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Retirement Reform … alive and kicking?

01 November 2012 Daniel Acres, Prescient Life

Retirement reform has been on the agenda of the National Treasury for over a decade. Discussion papers in 2004 and 2007 were followed by a period of relative silence up to the 2012 Budget speech in which the Minister of Finance declared that “a series of discussion papers will be released this year on promoting household savings and reforming the retirement industry.”

The majority of these have been released and are open for public comment until middle and late November 2012.

The Reform Process

Traditionally, retirement reform has been discussed alongside a potential National Social Security Fund (NSSF), which appears to have become bogged down in red tape.

The 2012 papers have been positioned as discussions around reforming the current retirement fund industry while the broader process of national social security reform is underway. Proposals from the 2012 review are likely to be adopted in the medium term and will be implemented independently of any proposed NSSF.

The next steps are to receive public comment and engage with stakeholders, after which a series of draft proposals will be published. These are also likely to be open to public comment before translation into draft legislation and commencement of the parliamentary process.

The "Strengthening Retirement Savings” paper provides an overview of the key issues, including reducing retirement fund costs, reforming the annuities market, encouraging preservation and portability of accumulated savings between funds, harmonising retirement fund taxation, improving fund governance, extending pension fund laws to cover all public sector funds, and introducing a new medium-term tax-free savings instrument.

The paper on retirement fund costs is yet to be released but detailed commentary and proposals have been provided.

Annuities

Within the annuities market, the Treasury found that retirees purchase annuities on the basis of short-term income considerations. In 2011, only 14% of single premiums were used to purchase conventional annuities with the rest flowing into living annuities. A three tier system has been proposed, whereby one third of a retiree’s benefit may be taken as cash with the remaining two thirds used to purchase a product that contains some protection against longevity risk (subject to a minimum of R150k and a maximum of R1.5m).

Living annuities are also set to be reformed. They will likely be offered by management companies and retirement funds, not allow investment choice, be subject to age-dependent drawdown limits, prudential investment limits, and strictly limit fees payable to intermediaries.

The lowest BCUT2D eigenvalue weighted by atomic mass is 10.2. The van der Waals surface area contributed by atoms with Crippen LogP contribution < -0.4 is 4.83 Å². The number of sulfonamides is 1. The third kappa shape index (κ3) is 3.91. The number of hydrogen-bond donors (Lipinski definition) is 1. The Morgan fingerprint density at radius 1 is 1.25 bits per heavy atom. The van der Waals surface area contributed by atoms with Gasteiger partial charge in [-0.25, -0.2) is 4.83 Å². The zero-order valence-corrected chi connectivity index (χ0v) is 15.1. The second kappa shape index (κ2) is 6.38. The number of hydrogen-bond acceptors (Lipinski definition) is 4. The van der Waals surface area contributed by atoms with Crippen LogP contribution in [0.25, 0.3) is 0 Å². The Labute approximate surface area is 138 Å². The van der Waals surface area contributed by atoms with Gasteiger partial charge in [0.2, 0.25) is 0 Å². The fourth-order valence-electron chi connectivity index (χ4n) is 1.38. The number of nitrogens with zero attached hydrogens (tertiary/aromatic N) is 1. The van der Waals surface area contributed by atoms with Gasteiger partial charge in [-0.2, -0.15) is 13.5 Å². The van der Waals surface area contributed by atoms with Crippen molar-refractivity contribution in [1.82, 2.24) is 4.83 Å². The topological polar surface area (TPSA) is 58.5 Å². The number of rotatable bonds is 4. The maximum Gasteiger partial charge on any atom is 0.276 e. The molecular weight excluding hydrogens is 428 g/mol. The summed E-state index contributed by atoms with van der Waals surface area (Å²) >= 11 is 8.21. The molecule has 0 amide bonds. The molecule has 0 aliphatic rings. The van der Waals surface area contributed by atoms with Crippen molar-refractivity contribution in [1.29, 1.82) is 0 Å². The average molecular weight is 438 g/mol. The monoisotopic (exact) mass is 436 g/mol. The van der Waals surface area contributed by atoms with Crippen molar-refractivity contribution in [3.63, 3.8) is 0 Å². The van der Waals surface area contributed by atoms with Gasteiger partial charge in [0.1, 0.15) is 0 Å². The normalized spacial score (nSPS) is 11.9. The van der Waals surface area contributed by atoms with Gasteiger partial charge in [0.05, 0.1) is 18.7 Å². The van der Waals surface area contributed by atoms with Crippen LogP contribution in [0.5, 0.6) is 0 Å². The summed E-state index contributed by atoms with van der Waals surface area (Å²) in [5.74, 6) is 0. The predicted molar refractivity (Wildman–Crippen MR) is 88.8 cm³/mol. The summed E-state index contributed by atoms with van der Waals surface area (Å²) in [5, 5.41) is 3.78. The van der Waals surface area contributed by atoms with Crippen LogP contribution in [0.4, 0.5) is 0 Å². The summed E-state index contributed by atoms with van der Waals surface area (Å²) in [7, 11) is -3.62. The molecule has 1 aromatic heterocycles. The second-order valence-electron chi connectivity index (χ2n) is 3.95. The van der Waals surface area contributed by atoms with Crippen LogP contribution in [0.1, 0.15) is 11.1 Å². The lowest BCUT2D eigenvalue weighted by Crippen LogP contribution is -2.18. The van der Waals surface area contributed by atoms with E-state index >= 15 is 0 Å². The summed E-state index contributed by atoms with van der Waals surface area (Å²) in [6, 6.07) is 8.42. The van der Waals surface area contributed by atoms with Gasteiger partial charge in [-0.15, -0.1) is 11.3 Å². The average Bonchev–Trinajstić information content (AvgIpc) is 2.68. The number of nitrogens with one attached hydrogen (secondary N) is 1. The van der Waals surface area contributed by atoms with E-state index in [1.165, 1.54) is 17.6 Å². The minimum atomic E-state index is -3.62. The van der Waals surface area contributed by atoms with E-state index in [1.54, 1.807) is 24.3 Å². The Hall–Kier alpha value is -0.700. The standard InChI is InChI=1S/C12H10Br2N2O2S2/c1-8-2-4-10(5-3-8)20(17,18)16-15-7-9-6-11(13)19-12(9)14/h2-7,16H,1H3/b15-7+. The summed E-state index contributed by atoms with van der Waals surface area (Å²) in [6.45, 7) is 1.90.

Preservation and tax

In terms of preservation, it has been proposed that new contributions and investment growth be subject to a preservation requirement. Achieving this goal means aligning pension and provident fund rules so that a member’s ability to access their funds pre-retirement is limited.

Whilst a range of options regarding the degree of preservation have been provided, members’ accrued or vested rights under their existing schemes will be protected in the new regime. Auto-enrolment of employees into a retirement fund is seen as a complementary option to increase savings coverage. Forcing annuity purchases at retirement will help address leakage within the system.

Tax is addressed in the context of how retirement fund tax can be harmonised to reduce complexity and cost, and secondly, as a tool to encourage saving in a tax-efficient vehicle similar to the UK’s ISA (Individual Savings Account).

Prudential regulation

With the failings of the financial services market having been highlighted by the economic crisis, regulators around the globe have responded with a barrage of regulatory regimes. Locally, retirement reform is positioned to complement the proposed "twin peaks” approach to market conduct and prudential regulation. The Treasury sees retirement reform as vital to economic growth and social stability and the challenge is for the industry to respond and ensure that a sustainable solution is adopted.

At Prescient we believe that retirement fund members and retirees are ill-equipped to deal with the decisions which must be made regarding saving for and entering into retirement.

Human bias towards short-term consumption, coupled with high costs and poor product decisions, erode future income and have created an industry which has failed the majority of its retirees.

Intervention has become a necessity in our market. Retirement reform is alive and kicking … and the "ball” is in our court.

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